It took a few years for Bendix-King to earn an STC for its AeroVue retrofit glass cockpit for B200King Airs, but that’s no surprise. Without question, the STC work was a major effort. The AeroVue is a complex system with a three-axis autopilot/flight control system and automation that’s well-suited for business jets—which is where the system was born.
But the challenges aren’t over. The King Air avionics retrofit market is dominated by Garmin, which has been populating the G1000 system in the older King Air fleet, in impressive numbers, for a number of years.
For a taste of the AeroVue’s feature set and overall airframe interface, I flew with the system in Honeywell’s STC airplane, a mid-1980s vintage King Air B200. Here’s a flight report.
Big Screens, Non Touch
The AeroVue IFD (integrated flight deck) looks and functions a lot like the four-screen Honeywell Apex integrated avionics suite used on the Pilatus PC-12NG turboprop. Both systems have architecture that trickles down from Honeywell’s Primus Epic avionics.
The suite for the King Air has three high-resolution 12-inch color LCD screens. There’s pilot and copilot primary flight displays and a multifunction display. The displays are instant-on and the whole system comes up ready in roughly 20 seconds. The screens have multilayer anti-reflective coating that permits a pretty wide viewing angle—as much as 80 degrees. They simply have to be high performers for big cockpits and the are. There’s a dedicated autopilot controller directly above the MFD, plus two PFD controllers.
While the AeroVue has its own CAS (crew alerting system) for visual and aural notifications, the King Air’s various system warning annunciators are left alone (as is the environmental system) to minimize installation complexity. In the B200 I flew, the external annunciators were nicely located in an area of the panel that’s forward of the power levers, plus there’s an annunciator panel in the center of the glareshield. Engine and fuel system data is displayed on both PFDs.
Like the Apex in the Pilatus, the AeroVue isn’t touchscreen. Instead, it uses a combination of bezel keys, knobs and joystick commands for entering data and navigating the menus. But the best way to move around the system is with the trackball cursor control device (CCD). In the King Air it’s mounted in the center pedestal below the multifunction controller, which has an alphanumeric keypad and various buttons and knobs used for FMS data entry and for controlling the weather radar, terrain system and a variety of other systems.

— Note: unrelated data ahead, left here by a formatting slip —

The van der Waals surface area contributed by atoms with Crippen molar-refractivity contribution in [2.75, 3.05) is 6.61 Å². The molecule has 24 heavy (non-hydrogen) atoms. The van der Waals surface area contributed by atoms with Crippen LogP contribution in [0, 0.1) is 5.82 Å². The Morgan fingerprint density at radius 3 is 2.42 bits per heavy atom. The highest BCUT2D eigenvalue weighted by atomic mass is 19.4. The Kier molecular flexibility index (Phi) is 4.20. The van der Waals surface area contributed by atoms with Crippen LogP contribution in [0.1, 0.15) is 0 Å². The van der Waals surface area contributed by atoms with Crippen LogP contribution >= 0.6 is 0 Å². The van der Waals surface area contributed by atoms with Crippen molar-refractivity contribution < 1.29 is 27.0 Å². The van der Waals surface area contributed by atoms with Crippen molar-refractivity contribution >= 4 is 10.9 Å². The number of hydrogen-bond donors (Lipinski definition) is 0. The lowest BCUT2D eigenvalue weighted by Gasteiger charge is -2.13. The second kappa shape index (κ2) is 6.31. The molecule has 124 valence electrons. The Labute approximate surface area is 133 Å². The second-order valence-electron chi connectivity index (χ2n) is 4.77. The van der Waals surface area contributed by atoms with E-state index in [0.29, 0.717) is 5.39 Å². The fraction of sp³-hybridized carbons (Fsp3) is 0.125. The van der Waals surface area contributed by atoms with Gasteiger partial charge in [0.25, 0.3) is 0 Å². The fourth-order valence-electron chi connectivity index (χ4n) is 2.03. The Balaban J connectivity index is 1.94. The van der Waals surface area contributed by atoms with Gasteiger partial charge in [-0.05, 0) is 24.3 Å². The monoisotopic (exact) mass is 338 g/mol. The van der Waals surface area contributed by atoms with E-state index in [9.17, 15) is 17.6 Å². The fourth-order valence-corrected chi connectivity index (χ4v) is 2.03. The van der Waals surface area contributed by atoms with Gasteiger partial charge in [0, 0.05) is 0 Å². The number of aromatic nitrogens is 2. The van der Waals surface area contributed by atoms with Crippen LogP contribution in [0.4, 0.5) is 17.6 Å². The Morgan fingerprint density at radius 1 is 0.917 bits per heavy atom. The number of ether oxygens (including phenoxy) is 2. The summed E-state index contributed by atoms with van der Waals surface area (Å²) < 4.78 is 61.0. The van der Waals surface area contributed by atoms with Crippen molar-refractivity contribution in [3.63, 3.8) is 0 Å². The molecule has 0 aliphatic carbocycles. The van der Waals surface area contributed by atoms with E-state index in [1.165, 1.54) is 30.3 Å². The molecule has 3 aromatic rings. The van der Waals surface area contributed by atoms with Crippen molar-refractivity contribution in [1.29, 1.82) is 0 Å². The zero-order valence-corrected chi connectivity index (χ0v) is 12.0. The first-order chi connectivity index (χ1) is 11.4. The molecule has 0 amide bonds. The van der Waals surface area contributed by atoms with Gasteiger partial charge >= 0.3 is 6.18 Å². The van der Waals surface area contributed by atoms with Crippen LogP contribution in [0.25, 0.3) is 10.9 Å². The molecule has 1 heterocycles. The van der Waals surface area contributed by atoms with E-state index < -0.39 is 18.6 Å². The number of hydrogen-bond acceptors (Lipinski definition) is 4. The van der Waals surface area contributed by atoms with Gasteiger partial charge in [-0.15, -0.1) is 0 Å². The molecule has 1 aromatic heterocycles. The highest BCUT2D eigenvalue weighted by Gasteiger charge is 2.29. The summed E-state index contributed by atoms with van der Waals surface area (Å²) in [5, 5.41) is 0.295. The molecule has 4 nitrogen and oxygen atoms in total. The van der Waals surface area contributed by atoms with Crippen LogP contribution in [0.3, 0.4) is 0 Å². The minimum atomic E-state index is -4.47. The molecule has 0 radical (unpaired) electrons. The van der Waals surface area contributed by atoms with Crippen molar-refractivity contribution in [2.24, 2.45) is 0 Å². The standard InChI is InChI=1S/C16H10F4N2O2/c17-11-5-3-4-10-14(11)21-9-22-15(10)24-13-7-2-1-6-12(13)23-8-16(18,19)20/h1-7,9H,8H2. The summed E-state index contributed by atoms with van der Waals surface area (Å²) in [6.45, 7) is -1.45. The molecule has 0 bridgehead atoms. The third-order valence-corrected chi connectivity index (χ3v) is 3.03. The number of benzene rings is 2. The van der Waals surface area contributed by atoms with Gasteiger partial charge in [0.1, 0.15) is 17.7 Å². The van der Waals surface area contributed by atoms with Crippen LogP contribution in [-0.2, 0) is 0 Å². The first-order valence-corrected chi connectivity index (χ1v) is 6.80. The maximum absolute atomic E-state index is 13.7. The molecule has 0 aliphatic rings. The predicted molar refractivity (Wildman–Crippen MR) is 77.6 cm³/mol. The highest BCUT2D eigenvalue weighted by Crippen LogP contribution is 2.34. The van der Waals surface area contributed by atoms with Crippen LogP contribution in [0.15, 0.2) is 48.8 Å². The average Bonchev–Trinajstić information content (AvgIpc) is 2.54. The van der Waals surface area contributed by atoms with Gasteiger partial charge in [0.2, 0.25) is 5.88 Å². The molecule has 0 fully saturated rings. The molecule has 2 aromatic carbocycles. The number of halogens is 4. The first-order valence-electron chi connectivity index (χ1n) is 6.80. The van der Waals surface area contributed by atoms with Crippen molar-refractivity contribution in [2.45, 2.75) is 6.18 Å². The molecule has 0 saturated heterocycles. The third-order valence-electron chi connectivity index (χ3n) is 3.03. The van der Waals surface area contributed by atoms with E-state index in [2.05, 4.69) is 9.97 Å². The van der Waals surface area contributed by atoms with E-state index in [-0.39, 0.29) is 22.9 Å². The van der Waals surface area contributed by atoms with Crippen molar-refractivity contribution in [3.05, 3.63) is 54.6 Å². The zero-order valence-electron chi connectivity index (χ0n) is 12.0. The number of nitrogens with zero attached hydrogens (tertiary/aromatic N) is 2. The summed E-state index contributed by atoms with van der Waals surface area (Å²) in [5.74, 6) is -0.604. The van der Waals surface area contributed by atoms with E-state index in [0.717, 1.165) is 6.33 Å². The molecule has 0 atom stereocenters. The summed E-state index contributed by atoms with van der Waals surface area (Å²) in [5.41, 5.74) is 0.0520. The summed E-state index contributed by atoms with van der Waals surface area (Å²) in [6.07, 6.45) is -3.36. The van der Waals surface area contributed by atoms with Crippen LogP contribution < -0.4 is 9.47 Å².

BendixKing told me it avoided a touchscreen interface on the AeroVue because the trackball and CCD is proven on the Apex/Epic, resistant to the challenges of inputting data in turbulence. It works. But if you’re used to flying with touch avionics, you’ll initially reach up to finger the AeroVue screens. You’ll get nothing other than fingerprints on the glass. Garmin’s G1000 NXi for the King Air (or for anything) doesn’t have a touch interface, either.
The onscreen cursor is initially displayed with a circle around it when it’s moved among displays or when reactivated on the map after having timed out. The circle begins to fade away immediately and completely fades away after five seconds until only the cursor remains. The logic behind the circle is so the operator can quickly identify it on a screen. If you’ve worked with multiple computer screens, you understand. It vanishes from the screen after 60 seconds of inactivity and it’s displayed the same using the CCD or the system’s joystick.
The bezel of each identical display has four groups of six buttons (12 per side) and their functions change depending on what is being displayed. White lines are located adjacent to each softkey that match each bezel button with the corresponding softkey. I flew with the system on a bright summer day and found the LCD screens easy to read when sunsplashed.